Marking the opening of Skarstedt’s second Upper East Side gallery, founder Per Skarstedt has selected works by more than twenty artists, spanning some three generations, to create his first exhibition.
The show brings together the artists and estates, some of whom Skarstedt has been working with for over a quarter century, including Francis Bacon, Georg Baselitz, George Condo, John Chamberlain, Willem de Kooning, Eric Fischl, Keith Haring, KAWS, Martin Kippenberger, Barbara Kruger, Juan Muñoz, Albert Oehlen, Steven Parrino, Richard Prince, David Salle, Cindy Sherman, Rosemarie Trockel, Andy Warhol, Sue Williams, and Christopher Wool.
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Born in Stockholm, Per Skarstedt moved to New York in 1992, opening his first space on the Upper East Side in 1994. Richard Prince and Cindy Sherman were among the first to be exhibited by Skarstedt, creating a foundation upon which the gallery has now grown to represent some of the most significant artists of today. Building the program between the primary and secondary markets, Skarstedt has always been focused on creating a dialogue between the generations. This Inaugural Exhibition highlights Skarstedt’s commitment to quality and connoisseurship, as well as the core themes of its program, including appropriation, authorship, identity and gender politics. Looking at one of three carved wood sculptures from Keith Haring’s short lifetime, the monumental Totem from 1983, the artist paints familiar enamel symbols on stacked pieces of carved wood, creating his own version of the Native American’s totem pole. Appropriating cultural traditions can also be seen in the portraits included throughout the exhibition. Bacon, Baselitz, Condo, Fischl, Kippenberger, Prince, Salle, Sherman, and Warhol all reinvent the tradition of portraiture by decontextualizing the genre. Baselitz literally turns his portrait upside-down and Sherman, in her portrait, irreverently reconfigures Old Master paintings, presenting herself as the Madonna in Jean Fouquet’s Madonna Surrounded by Seraphim and Cherubim.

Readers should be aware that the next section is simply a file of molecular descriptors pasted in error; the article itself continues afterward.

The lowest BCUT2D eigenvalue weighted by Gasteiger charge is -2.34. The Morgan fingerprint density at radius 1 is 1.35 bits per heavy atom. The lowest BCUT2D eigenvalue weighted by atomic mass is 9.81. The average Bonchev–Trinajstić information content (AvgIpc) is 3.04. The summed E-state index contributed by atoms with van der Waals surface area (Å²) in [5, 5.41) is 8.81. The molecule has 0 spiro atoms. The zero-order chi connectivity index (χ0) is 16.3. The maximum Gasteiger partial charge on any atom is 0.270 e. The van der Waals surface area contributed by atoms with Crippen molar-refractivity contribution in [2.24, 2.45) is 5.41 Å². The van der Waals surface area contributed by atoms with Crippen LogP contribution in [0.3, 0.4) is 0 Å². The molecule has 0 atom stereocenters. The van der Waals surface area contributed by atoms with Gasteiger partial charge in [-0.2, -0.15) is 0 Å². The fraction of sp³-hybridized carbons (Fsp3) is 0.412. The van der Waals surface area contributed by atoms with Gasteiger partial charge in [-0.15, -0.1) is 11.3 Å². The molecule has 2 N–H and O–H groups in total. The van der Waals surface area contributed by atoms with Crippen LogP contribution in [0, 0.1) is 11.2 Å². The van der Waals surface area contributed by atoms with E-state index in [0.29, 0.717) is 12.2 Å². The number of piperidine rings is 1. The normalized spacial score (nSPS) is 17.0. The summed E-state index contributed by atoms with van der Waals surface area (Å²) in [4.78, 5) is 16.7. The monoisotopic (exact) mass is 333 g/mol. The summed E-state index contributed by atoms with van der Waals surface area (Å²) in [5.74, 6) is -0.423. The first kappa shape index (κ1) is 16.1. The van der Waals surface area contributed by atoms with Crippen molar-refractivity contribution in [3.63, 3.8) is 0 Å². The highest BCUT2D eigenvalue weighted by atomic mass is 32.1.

Skarstedt’s expansion to 64th Street will enable even more ambitious programming in the historic 25,000 square foot building designed by renowned architect Horace Trumbauer. Skarstedt will carry forward the townhouse’s legacy, unifying the elegance of 18th-century French design with displays of modern and contemporary art throughout the multiple galleries and viewing rooms. Celebrating the old and the new, Skarstedt looks forward to deepening its commitment to the iconic artists that formed its very identity, while simultaneously pushing into the future and expanding its vision in this storied Manhattan building.Courtesy of Skarstedt